Film Review: Fear Street Part One: 1994

Spoilers ahead!

Something I neglected to mention in the following review of Fear Street Part One: 1994 is that the cinematography is fantastic with its neon color schemes. It feels like the 1990s!

As I’ve previously written, I grew up on R.L. Stine’s Fear Street series of books. I was obsessed with them and devoured virtually every book that came out. The twists, the turns, the horror, the common situations, all appealed to me. I had the horror bug, for whatever reason, early on. I wish I still had the books. So, when Netflix announced a three-week rollout of Fear Street films, starting with Fear Street Part One: 1994, I was stoked! I even re-started my Netflix subscription so I could watch them. Also, it’s just neat to see Netflix experiment with doing a weekly release of something!

This won’t sound like a compliment, but it 100 percent is: Part One is the best kind of B-level horror movie. So much fun. Such a homage to past horror flicks. And a damn good time. I was particularly surprised with how brutal and gory it was!

So, the film takes place in Shadyside, Ohio, which throughout the years has had a torrent of violent crimes occur, where people inexplicably “go mad” and slaughter numerous people. Well, Josh (played by Benjamin Flores, Jr.) is the sort of prototypical early internet forum geek who has uncovered what he thinks (and is right) the reason is: A witch, who has essentially cursed the town by making these people killers. I was particularly jazzed that the witch’s name is Sarah Fier. Get it! Fier!

Talk about stealing the show in only a few minutes!

The film opens with a Scream-like homage, where Heather Watkins (Maya Hawke) gets killed in a bookstore at a mall by her friend Ryan (played by David Thompson), who is in a Skull Mask. The sequence, particularly the slow-motion moment where Skull Mask catches up with Heather is almost shot-for-shot a homage to Scream and it’s wonderful. It’s too bad Heather was killed off because even in those few minutes, Maya was great as Heather and would have been a great “final girl” lead.

Nonetheless, from there, the film follows Deena Johnson (played by Kiana Madeira), her estranged love interest, Sam (played by Olivia Welch), her brother, Josh, and her friends Kate (played by Julia Rehwald) and Simon (played by Fred Hechinger), high school kids that are warring with the kids from the neighboring town of Sunnyvale. Get it?! Sunnyvale?! Rich, happy! No killings there.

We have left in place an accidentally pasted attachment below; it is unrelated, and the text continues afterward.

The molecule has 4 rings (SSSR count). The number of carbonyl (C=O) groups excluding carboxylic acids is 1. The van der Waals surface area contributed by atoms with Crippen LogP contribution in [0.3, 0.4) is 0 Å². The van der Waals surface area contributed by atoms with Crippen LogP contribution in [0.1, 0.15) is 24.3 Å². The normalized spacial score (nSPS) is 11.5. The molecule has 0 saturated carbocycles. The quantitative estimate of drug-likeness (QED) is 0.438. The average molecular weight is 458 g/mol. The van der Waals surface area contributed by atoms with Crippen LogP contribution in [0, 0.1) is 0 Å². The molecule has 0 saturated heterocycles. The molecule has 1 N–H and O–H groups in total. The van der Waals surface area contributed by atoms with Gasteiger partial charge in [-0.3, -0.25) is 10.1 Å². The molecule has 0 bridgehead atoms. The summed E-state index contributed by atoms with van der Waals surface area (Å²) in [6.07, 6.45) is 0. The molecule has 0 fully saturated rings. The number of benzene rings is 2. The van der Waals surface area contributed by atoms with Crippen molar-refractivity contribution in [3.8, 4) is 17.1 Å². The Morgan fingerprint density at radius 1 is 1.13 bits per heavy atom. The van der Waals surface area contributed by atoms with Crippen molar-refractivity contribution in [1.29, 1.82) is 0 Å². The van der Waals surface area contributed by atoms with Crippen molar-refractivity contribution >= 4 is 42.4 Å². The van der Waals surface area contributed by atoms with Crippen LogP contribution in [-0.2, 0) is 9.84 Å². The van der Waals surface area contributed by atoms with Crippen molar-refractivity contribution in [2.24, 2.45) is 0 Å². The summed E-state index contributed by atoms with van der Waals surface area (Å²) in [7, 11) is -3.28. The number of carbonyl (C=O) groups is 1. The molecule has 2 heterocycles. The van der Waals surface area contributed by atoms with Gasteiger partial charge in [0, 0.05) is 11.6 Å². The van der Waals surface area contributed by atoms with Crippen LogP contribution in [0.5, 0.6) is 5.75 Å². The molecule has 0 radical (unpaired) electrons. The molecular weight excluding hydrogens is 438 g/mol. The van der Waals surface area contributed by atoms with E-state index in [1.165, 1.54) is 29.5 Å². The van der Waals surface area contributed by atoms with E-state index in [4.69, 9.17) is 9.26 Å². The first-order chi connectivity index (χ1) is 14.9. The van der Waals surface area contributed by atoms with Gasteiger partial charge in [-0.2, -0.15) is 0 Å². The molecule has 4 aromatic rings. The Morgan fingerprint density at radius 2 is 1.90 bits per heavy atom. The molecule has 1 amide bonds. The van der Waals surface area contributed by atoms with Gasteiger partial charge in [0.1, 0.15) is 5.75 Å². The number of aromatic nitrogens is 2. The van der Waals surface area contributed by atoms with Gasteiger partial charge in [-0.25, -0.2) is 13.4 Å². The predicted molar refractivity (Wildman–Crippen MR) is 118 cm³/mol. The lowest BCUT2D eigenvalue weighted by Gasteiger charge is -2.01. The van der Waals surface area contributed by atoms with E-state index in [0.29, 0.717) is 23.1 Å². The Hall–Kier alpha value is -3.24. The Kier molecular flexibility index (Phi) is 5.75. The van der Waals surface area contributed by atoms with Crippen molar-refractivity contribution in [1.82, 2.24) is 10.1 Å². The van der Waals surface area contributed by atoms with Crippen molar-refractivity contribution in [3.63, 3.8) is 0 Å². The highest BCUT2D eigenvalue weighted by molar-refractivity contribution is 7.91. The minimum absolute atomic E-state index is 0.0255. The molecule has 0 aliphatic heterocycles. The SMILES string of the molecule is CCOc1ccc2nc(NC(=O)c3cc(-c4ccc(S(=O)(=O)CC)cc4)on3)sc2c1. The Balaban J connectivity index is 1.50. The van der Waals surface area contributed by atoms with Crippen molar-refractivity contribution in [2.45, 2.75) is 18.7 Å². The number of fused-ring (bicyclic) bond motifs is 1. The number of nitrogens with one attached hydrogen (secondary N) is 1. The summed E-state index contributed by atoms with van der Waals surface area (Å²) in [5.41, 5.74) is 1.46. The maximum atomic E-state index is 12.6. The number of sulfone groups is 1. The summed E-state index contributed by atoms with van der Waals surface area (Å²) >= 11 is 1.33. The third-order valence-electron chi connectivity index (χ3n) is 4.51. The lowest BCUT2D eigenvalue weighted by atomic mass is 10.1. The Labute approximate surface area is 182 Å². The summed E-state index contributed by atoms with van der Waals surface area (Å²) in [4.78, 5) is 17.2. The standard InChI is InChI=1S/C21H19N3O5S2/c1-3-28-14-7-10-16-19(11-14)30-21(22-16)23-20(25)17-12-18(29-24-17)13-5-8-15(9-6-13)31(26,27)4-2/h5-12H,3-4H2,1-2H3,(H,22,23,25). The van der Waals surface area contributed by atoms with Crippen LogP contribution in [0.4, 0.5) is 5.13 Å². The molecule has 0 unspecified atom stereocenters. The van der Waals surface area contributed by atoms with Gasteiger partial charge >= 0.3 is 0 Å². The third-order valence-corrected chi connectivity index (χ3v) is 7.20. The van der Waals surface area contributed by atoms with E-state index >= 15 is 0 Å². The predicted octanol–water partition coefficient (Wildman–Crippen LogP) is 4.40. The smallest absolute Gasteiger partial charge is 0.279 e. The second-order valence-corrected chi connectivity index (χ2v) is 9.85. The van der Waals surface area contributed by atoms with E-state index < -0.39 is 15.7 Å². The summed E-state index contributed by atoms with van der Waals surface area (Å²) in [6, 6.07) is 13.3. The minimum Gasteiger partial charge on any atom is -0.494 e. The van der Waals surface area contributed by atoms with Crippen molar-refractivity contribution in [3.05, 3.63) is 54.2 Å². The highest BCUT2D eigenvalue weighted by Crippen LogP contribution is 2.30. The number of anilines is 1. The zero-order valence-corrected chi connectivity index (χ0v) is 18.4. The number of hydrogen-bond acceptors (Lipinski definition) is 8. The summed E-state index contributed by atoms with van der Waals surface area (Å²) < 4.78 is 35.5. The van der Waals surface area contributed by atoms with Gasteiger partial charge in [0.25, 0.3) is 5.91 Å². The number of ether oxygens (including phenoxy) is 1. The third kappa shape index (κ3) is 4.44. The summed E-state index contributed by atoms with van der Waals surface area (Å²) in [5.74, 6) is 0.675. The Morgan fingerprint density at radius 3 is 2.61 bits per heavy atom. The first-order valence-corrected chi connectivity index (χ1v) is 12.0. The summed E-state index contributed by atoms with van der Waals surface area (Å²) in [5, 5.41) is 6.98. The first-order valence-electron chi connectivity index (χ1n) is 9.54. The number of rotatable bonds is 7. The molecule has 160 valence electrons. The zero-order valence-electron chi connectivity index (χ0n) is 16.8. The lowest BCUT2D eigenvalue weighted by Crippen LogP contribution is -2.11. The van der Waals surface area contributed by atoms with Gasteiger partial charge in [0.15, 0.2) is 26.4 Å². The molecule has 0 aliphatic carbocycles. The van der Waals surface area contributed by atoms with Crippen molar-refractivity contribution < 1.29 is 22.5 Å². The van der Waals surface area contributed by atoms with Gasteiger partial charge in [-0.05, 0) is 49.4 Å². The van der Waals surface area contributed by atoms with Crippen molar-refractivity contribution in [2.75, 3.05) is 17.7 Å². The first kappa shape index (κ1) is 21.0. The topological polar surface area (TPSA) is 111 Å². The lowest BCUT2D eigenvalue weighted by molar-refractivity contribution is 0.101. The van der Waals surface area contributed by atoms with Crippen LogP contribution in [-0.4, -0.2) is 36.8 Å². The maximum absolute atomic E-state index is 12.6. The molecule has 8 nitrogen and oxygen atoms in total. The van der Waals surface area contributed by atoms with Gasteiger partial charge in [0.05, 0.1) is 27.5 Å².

The warring goes too far and Sam ends up “seeing” the witch, which means that all of the killers from the past are now after Sam until she’s dead. That’s an awesome horror premise. Forget one killer. Bring them all on! I particularly liked the Jason homage killer, who killed a bunch of people at a camp and almost looks like early Jason with the bag over his head and the ax, I believe. He also runs fast, like early Jason!

Also, because the film takes place in 1994, we get a lot of awesome music, like “Creep,” by Radio, “Sour Times,” by Portishead, “The Day I Tried to Live,” by Soundgarden and others.

Anyhow, it turns out that you can’t kill these creations! The gang pulls off a Scooby-Doo-like trap where they lure the killers to one spot to try to capture them, although in this case, to kill them, and they regenerate!

That’s when they learn that someone else had previously survived “seeing” the witch by dying and coming back to life; ergo, the gang thinks, if we can kill Sam and bring her back, this will all end.

Along the way, Simon and Kate die, which shocked me! I didn’t expect anyone from the gang to actually die! Then they shocked me again by making me think they had gotten rid of the witch and survived and instead, Sam turns bad and tries to kill Deena. Deena is able to survive and somehow wrap Sam up in a phone cord to contain her. She’s hoping to sort of “exorcize” Sam of the witch.

That leads us into Part Two: 1978, which is about the camp massacres.

If I had one minor criticism of the movie it’s that I feel like they could have shaved off a good 15 minutes or so from the plot and been better for it. It did feel a tad long.

Overall, again, I thought this was just a fun time, if you’re a horror fan. If you’re not a horror fan, it’s obviously not for you. But horror fans will love the homages, the cheesiness, the bumbling cops who don’t believe the kids, the gory kills, the surprises and more. I can’t wait to watch Part Two probably later today!

Not gonna lie, I was pretty happy when Simon had his head axed in.

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